A media expert’s take on 2023 Super Bowl advertising

February 17, 2023

Evan Bartholomew
The Super Bowl may be one of the biggest games of the year, but it is also one of the biggest advertising events of the year. Here's one of our media expert's take on this year's Super Bowl ads.

A media expert’s take on 2023 Super Bowl advertising

The 2023 Super Bowl has come and gone. While some may still be talking about the questionable fourth quarter penalty, or Rihanna’s pregnancy reveal, our experts, in true fashion, are focused on the ads of the big event. What were the biggest themes? How did brands approach this year’s Super Bowl? What was the best ad? Here is Collective Measures associate media director Evan Bartholomew’s take on the 2023 Super Bowl advertising scene.


What theme did brands seem to follow within their ads? 

Ads in the 2023 Super Bowl can be summed up in one word: safe. Brands steered clear of provocative or controversial content. Intermittent themes of nostalgia were present that brought the fun or entertainment. For example, Alicia Silverstone appeared playing her role from the 1995 film Clueless in an ad for Rakuten and T-Mobile revived the partnership of Turk and J.D. from the fan-favorite Scrubs with John Travolta to a tune from Grease. Why was this a top theme? With another year of uncertain times ahead, I think consumers are looking for comfort. Nostalgia reminds them of the better days and is a tried-and-true way of garnering a few laughs from the audience. I think brands leveraged this to connect their product to the same feel-good feelings that consumers experienced when seeing their favorite character or hearing a beloved old song to build strong brand association. 

What was my favorite ad? 

The Miller and Coors bar fight was a surprising twist for a Blue Moon ad. However, this playful beer war narrative was a strategic approach. Why? All three brands are owned under the Molson Coors beverage company. So, it does not matter if consumers cannot remember which beer is which, because the Molson Coors-owned products will win regardless. I thought this was a clever approach that played off of the noisy clutter within the beer industry while using the opportunity to stage yet another “fight” — but with all really on the same side.

What ads most surprised me?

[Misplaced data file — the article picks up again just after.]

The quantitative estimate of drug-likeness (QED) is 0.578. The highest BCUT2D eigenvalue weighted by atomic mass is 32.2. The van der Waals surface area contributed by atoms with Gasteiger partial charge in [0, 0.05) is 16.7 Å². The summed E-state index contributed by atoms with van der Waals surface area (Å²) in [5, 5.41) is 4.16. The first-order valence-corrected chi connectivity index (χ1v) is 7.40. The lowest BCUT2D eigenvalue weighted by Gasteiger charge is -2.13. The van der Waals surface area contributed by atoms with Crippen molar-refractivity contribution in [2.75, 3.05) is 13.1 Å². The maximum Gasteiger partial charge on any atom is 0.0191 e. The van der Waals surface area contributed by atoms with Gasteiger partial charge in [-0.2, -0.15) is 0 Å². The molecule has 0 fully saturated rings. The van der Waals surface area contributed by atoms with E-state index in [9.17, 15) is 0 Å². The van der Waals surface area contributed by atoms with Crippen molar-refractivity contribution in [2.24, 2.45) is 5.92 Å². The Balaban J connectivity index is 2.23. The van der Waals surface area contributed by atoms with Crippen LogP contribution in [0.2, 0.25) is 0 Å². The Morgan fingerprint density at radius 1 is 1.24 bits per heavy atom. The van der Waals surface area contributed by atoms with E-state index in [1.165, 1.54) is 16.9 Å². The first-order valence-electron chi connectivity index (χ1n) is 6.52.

To me, there were two surprising ads this year. During the first ad of the game, the NFL announced its “Sunday Ticket” package will be moving to YouTube/YouTube TV. This update was notable for advertisers, as the largest major U.S. sport moving its all-access offering to a digital platform could open greater opportunity to surround the NFL in the digital space. However, it does bring into question how they will position their ad offerings for next year. I’m not sure what the future will hold, but I am very interested to see how it will evolve.

Second, it was interesting to see Workday in the mix of Super Bowl ads as a B2B player. Their ad was a distinct callout to business HR decision makers, but a Super Bowl spot garners massive reach. This contradiction made it very surprising to see a B2B brand aim for a fairly refined audience. Pair that with the massive investment a Super Bowl ad requires and I was left questioning if this was the best approach and use of media dollars. 

What’s next for brands? 

There were a handful of newer brands to the Super Bowl ad scene, such as Rémy Martin, e.l.f. Cosmetics, and The Farmer’s Dog. It will be interesting to see how these brands follow up their advertisement. With a Super Bowl spot eating up quite a bit of budget (up to $7MM/spot this year), how will they sustain impressions and frequency for the rest of the year? It’s risky to assume the Super Bowl ad will propel any newer brand to a household name. So, I will definitely be keeping a close eye on how these brands will sustain visibility after their moment in the spotlight.